• Documenting data only becomes more difficult as the volume of data increases, which makes manually documenting it a time consuming and strenuous process. By automating documentation, you can free up more capacity from your data team to focus on bigger picture projects and rest easy knowing that as data changes, so does your documentation.
  • Standardized documentation to increase trust in data
  • Not only can you trust that your data documentation is being updated as your data itself is, but you’ll also be able to rely on certain pieces of information being recorded across the board. This streamlines the mental load of figuring out what should be documented, and makes it easier for people outside of your data team to understand the documentation.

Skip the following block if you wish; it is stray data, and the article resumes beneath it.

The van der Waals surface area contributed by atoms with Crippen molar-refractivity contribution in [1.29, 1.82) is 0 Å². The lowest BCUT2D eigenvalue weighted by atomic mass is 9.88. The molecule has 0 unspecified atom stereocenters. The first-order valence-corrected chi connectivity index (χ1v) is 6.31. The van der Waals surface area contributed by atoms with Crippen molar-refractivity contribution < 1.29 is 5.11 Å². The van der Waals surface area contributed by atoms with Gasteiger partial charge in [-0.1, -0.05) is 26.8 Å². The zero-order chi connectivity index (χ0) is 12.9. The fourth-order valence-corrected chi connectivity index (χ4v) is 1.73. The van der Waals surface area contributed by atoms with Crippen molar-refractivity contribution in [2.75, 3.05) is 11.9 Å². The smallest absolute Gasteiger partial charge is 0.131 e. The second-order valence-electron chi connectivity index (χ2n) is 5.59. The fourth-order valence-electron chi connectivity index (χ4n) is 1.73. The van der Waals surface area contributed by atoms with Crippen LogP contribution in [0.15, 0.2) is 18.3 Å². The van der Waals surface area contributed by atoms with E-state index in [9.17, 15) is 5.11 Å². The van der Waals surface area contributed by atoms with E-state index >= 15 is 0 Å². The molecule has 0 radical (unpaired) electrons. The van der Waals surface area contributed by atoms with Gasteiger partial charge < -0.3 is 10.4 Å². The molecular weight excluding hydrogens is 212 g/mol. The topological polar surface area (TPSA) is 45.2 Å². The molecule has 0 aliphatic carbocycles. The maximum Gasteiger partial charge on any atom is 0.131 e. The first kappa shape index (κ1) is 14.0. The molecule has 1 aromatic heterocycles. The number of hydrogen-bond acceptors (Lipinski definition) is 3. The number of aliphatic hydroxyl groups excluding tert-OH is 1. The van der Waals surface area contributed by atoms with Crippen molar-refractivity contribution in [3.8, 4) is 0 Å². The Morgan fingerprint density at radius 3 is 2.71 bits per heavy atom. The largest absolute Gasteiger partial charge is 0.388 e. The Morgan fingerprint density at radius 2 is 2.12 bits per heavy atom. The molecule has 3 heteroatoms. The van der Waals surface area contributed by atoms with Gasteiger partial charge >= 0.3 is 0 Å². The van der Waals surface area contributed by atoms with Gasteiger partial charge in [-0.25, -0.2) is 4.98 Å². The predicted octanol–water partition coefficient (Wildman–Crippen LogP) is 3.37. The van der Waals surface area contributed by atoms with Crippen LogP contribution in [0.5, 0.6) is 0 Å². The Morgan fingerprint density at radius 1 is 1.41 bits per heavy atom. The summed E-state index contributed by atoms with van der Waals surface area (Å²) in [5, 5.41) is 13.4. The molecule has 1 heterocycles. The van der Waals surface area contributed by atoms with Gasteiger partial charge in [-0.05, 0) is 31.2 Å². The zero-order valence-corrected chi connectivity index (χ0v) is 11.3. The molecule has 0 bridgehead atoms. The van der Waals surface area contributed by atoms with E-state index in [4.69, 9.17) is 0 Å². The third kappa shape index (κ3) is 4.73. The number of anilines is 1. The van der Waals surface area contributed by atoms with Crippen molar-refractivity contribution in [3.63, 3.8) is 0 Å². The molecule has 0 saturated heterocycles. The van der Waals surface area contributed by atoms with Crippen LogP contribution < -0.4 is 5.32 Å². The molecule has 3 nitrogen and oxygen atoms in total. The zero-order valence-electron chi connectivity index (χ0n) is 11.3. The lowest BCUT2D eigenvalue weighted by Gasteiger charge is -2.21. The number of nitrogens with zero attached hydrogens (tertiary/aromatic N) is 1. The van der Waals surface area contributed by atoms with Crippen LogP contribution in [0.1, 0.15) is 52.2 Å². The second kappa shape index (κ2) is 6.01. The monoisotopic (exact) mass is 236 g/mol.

• Scales as the data and company scales
  • Your data documentation process should grow and account for growth. When documentation is automated, there is no need for a massive overhaul or constant iterations on the documentation. You can trust that your documentation grows alongside you and your data.
  • Empowers data organizations to become proactive instead of being reactive.
  • A good automated data documentation tool will start making suggestions based on your current set up and what context you provide those who are reading the documentation. For example, if a new table is created that has similar columns or descriptors as another, it might ask if you’d like to categorize this in the same bucket as the other, existing table.

How to Automate Data Documentation with Secoda

Secoda makes the daunting task of automating data documentation easy. The following features take all of the manual work out of data documentation and require little onboard time:

Using metadata to create documentation automatically

Secoda uses metadata to automatically record things like:

  • When the table or database was last documented